Although it is impossible to reduce Renaissance humanism to a simple formula, in general terms its emphasis on the secular world, rediscovery of pagan antiquity, and rejection of medieval scholasticism paved the way for unleashing human potential in the arts and sciences. The portrait distilled this humanist impulse by changing the way that painters approached their subject’s identity. Whereas medieval portraiture tended to flatten the image and disregard the specifics of human anatomy, the resurgent interest in realist representation pushed Renaissance painters to instill volume, form, and movement into their subjects. This exploration of human individuality led the painter to unexpected discoveries that could fill a canvas with marvelous contradictions. For example, Domenico Veneziano’s Profile of a Man from 1440-42 traces a blur of shadow along the cheekbone to give the rigid, masculine subject a soft, almost feminine air. The vaunted empiricism and scientific bent of the humanist artist is in full effect: the man’s features are kinetically aligned, and one can sense his underlying skeleton. It is difficult to paint breath, but in Veneziano's portrait, one feels its warmth.
Whereas portraits of men aimed to represent their virtue and prowess, the female version typically paid homage to a woman’s beauty or celebrated her nuptials. Nowhere is this tendency more in evidence than in Sandro Botticelli’s portraits of Simonetta Vespucci, the legendary beauty and paramour of Giuliano de’ Medici, the Florentine leader slain in the Pazzi Conspiracy of 1478. Botticelli’s painting of Simonetta from 1475-80 recalls Veneziano’s young man: the warm white skin reveals a blur of shadowed cheekbone, just enough shade to give the face volume while maintaining its lofty, mythological aspect. Unlike the mostly anodyne female paintings from the period, the portrait has a voluptuous, faintly sexual quality. (We’re not talking the plunging necklines of a Caravaggio, but Botticelli seems to revel in Simonetta’s curves.) The caption at the Met mentioned “a certain awkwardness” in her physiognomy, and indeed, the facial features are slightly off kilter. But this slip makes the impossibly gorgeous Simonetta feel more human, and thus more alluring, than the more acclaimed painting of her from the same period — a work whose perfection keeps us mere mortals at arm’s length.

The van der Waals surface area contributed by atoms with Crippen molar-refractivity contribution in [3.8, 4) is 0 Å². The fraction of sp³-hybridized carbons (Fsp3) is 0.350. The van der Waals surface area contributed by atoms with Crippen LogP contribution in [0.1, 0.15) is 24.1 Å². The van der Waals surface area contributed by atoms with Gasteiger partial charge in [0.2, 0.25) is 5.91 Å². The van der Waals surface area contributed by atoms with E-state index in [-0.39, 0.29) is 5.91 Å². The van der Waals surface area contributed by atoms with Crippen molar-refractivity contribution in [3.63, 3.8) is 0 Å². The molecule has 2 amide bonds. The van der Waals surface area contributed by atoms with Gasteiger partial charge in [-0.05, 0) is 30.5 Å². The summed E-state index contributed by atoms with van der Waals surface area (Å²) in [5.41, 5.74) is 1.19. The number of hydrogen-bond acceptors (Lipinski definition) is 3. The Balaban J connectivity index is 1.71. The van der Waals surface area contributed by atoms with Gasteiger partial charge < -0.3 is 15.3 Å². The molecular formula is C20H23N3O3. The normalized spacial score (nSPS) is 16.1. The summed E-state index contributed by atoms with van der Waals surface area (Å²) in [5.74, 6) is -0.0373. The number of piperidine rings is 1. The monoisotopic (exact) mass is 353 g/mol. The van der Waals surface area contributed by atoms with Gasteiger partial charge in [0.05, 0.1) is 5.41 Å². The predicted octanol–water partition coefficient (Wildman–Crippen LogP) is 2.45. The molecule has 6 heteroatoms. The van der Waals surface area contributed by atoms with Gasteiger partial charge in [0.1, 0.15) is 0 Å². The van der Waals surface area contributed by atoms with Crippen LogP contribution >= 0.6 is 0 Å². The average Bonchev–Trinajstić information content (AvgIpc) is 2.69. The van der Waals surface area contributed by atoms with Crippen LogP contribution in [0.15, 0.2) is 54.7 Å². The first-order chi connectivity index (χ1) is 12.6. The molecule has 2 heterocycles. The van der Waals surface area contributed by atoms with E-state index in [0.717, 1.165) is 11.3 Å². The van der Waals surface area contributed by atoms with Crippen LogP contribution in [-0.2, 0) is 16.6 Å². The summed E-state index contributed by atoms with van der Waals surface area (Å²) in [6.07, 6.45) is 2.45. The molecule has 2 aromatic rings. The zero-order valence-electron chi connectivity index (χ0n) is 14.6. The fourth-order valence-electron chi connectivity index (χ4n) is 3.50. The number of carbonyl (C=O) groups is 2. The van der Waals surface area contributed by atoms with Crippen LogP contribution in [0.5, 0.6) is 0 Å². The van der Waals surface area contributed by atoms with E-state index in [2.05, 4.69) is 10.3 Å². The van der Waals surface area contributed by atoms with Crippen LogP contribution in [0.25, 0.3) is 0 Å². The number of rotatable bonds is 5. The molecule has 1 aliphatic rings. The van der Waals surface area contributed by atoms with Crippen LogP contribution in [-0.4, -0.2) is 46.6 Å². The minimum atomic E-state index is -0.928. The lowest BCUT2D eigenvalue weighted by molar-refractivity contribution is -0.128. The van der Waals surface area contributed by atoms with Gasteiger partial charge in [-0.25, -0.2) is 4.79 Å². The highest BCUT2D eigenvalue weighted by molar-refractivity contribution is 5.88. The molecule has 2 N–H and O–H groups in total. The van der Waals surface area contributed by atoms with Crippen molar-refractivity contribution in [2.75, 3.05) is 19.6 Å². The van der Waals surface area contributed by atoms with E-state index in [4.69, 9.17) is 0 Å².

More than these renowned canvases, a modest painting from 1460-65 indicates how rich Florence was becoming in the fifteenth century and how central portraiture was to showing this wealth. In Portrait of a Lady by Antonio Pollaiuolo — hardly a name from the pantheon — the subject, sheathed in a brocaded maroon, green, and smoky white dress, rests against a marble balustrade. If there was one work at the Met exhibit I could feel against my skin, this was it. In the landmark Ways of Seeing, John Berger explains the ascendancy of oil painting in socioeconomic terms: “What distinguishes oil painting from any other form of painting is its special ability to render the tangibility, the texture, the lustre, the solidity of what it depicts...Oil painting celebrated a new kind of wealth — which was dynamic and which found its only sanction in the supreme buying power of money.” The lone painting mentioned thus far to employ oil, Pollaiuolo's anonymous lady inhabits a world of lush textures and sumptuous objects that corroborate Berger’s thesis.
But it was not all about money. Domenico Ghirlandaio’s Portrait of an Old Man and a Boy, from 1490, reveals a vulnerability and sweetness at odds with the generally austere Florentine portraiture; the work contains the humanizing quarter-turn. Bernard Berenson, the eminent art historian, once compared the old man’s nose to a many-eyed potato, but the deformity only adds to his majesty. The relationship between the two figures is dynamic. Seeing the painting in person, I imagined for the first time what it would be like to be a grandfather, with that overwhelming yet fraught love you feel for your own child mitigated by an intervening generation. Free from the endless worries of parenting, Ghirlandaio’s old man radiates joy devoid of anxiety. The gray wisps of his hair mirror the leaves bending on slender boughs in the distance. The push of the boy’s hand on his grandfather’s cloak gently expresses the very Italian sentiment of family as an organic force that transcends its constituent mortal parts.